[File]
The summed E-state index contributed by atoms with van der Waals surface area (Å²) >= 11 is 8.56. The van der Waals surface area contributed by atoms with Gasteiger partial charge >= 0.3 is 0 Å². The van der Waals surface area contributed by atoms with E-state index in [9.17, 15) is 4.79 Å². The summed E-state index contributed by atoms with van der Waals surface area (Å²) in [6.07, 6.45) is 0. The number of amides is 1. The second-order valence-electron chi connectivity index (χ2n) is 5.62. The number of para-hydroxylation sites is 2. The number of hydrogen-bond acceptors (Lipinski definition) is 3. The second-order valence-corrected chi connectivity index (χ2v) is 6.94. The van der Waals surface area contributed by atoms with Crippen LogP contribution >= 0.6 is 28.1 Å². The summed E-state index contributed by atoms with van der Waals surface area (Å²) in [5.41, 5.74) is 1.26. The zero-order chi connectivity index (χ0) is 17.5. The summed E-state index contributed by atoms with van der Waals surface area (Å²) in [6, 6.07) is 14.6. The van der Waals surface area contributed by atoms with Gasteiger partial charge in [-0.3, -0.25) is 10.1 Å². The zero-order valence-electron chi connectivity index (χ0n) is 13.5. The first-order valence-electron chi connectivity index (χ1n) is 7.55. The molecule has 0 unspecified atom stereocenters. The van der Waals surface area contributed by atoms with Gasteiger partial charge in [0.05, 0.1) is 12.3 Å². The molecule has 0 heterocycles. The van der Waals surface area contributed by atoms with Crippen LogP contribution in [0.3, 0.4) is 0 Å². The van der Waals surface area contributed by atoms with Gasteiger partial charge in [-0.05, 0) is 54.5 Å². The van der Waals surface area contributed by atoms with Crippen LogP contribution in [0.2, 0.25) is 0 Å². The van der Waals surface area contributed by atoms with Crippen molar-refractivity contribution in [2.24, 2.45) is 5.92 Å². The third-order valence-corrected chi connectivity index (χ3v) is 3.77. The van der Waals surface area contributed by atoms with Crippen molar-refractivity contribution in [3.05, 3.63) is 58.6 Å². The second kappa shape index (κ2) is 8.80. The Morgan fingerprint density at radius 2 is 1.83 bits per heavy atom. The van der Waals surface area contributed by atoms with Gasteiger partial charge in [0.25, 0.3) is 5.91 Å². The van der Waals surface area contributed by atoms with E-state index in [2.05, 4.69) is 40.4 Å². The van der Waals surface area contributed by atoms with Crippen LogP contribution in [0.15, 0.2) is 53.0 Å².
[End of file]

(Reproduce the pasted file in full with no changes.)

The summed E-state index contributed by atoms with van der Waals surface area (Å²) >= 11 is 8.56. The van der Waals surface area contributed by atoms with Gasteiger partial charge >= 0.3 is 0 Å². The van der Waals surface area contributed by atoms with E-state index in [9.17, 15) is 4.79 Å². The summed E-state index contributed by atoms with van der Waals surface area (Å²) in [6.07, 6.45) is 0. The number of amides is 1. The second-order valence-electron chi connectivity index (χ2n) is 5.62. The number of para-hydroxylation sites is 2. The number of hydrogen-bond acceptors (Lipinski definition) is 3. The second-order valence-corrected chi connectivity index (χ2v) is 6.94. The van der Waals surface area contributed by atoms with Crippen LogP contribution >= 0.6 is 28.1 Å². The summed E-state index contributed by atoms with van der Waals surface area (Å²) in [5.41, 5.74) is 1.26. The zero-order chi connectivity index (χ0) is 17.5. The summed E-state index contributed by atoms with van der Waals surface area (Å²) in [6, 6.07) is 14.6. The van der Waals surface area contributed by atoms with Gasteiger partial charge in [-0.3, -0.25) is 10.1 Å². The zero-order valence-electron chi connectivity index (χ0n) is 13.5. The first-order valence-electron chi connectivity index (χ1n) is 7.55. The molecule has 0 unspecified atom stereocenters. The van der Waals surface area contributed by atoms with Gasteiger partial charge in [0.05, 0.1) is 12.3 Å². The molecule has 0 heterocycles. The van der Waals surface area contributed by atoms with Crippen LogP contribution in [0.3, 0.4) is 0 Å². The van der Waals surface area contributed by atoms with Gasteiger partial charge in [-0.05, 0) is 54.5 Å². The van der Waals surface area contributed by atoms with Crippen LogP contribution in [0.2, 0.25) is 0 Å². The van der Waals surface area contributed by atoms with Crippen molar-refractivity contribution in [2.24, 2.45) is 5.92 Å². The third-order valence-corrected chi connectivity index (χ3v) is 3.77. The van der Waals surface area contributed by atoms with Crippen molar-refractivity contribution in [3.05, 3.63) is 58.6 Å². The second kappa shape index (κ2) is 8.80. The Morgan fingerprint density at radius 2 is 1.83 bits per heavy atom. The van der Waals surface area contributed by atoms with Gasteiger partial charge in [0.25, 0.3) is 5.91 Å². The van der Waals surface area contributed by atoms with E-state index in [2.05, 4.69) is 40.4 Å². The van der Waals surface area contributed by atoms with Crippen LogP contribution in [0.15, 0.2) is 53.0 Å².